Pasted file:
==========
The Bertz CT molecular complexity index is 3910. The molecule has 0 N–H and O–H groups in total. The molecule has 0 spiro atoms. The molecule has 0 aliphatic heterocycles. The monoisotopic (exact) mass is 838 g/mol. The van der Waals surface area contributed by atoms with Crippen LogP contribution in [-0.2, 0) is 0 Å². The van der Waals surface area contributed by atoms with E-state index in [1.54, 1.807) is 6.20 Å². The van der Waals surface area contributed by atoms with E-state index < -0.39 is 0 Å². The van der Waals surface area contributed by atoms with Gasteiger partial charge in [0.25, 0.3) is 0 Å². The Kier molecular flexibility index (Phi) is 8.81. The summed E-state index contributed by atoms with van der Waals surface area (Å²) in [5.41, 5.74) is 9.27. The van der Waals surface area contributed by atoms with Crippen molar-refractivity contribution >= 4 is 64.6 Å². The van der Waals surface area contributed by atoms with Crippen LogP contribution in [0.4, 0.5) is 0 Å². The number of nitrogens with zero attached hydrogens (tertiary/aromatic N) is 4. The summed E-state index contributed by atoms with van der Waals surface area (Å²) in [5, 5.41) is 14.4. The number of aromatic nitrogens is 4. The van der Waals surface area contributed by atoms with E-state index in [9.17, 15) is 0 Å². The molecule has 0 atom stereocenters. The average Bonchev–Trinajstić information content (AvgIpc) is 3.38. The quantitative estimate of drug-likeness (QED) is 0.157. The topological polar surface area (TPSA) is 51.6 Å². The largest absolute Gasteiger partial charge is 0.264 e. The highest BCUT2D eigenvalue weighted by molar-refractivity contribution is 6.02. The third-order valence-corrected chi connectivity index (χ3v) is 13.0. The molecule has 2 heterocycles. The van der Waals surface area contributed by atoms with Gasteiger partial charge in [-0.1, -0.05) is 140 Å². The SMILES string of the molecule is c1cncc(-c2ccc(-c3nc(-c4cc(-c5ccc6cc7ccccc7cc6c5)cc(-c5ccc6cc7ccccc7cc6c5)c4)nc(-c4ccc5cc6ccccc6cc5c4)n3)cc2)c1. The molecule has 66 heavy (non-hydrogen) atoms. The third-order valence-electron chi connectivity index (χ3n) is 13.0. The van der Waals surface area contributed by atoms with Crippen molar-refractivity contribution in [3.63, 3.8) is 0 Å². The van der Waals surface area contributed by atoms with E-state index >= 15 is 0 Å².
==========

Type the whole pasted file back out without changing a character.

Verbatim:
The Bertz CT molecular complexity index is 3910. The molecule has 0 N–H and O–H groups in total. The molecule has 0 spiro atoms. The molecule has 0 aliphatic heterocycles. The monoisotopic (exact) mass is 838 g/mol. The van der Waals surface area contributed by atoms with Crippen LogP contribution in [-0.2, 0) is 0 Å². The van der Waals surface area contributed by atoms with E-state index in [1.54, 1.807) is 6.20 Å². The van der Waals surface area contributed by atoms with E-state index < -0.39 is 0 Å². The van der Waals surface area contributed by atoms with Gasteiger partial charge in [0.25, 0.3) is 0 Å². The Kier molecular flexibility index (Phi) is 8.81. The summed E-state index contributed by atoms with van der Waals surface area (Å²) in [5.41, 5.74) is 9.27. The van der Waals surface area contributed by atoms with Crippen molar-refractivity contribution >= 4 is 64.6 Å². The van der Waals surface area contributed by atoms with Crippen LogP contribution in [0.4, 0.5) is 0 Å². The number of nitrogens with zero attached hydrogens (tertiary/aromatic N) is 4. The summed E-state index contributed by atoms with van der Waals surface area (Å²) in [5, 5.41) is 14.4. The number of aromatic nitrogens is 4. The van der Waals surface area contributed by atoms with E-state index in [9.17, 15) is 0 Å². The molecule has 0 atom stereocenters. The average Bonchev–Trinajstić information content (AvgIpc) is 3.38. The quantitative estimate of drug-likeness (QED) is 0.157. The topological polar surface area (TPSA) is 51.6 Å². The largest absolute Gasteiger partial charge is 0.264 e. The highest BCUT2D eigenvalue weighted by molar-refractivity contribution is 6.02. The third-order valence-corrected chi connectivity index (χ3v) is 13.0. The molecule has 2 heterocycles. The van der Waals surface area contributed by atoms with Gasteiger partial charge in [-0.1, -0.05) is 140 Å². The SMILES string of the molecule is c1cncc(-c2ccc(-c3nc(-c4cc(-c5ccc6cc7ccccc7cc6c5)cc(-c5ccc6cc7ccccc7cc6c5)c4)nc(-c4ccc5cc6ccccc6cc5c4)n3)cc2)c1. The molecule has 66 heavy (non-hydrogen) atoms. The third-order valence-electron chi connectivity index (χ3n) is 13.0. The van der Waals surface area contributed by atoms with Crippen molar-refractivity contribution in [3.63, 3.8) is 0 Å². The van der Waals surface area contributed by atoms with E-state index >= 15 is 0 Å².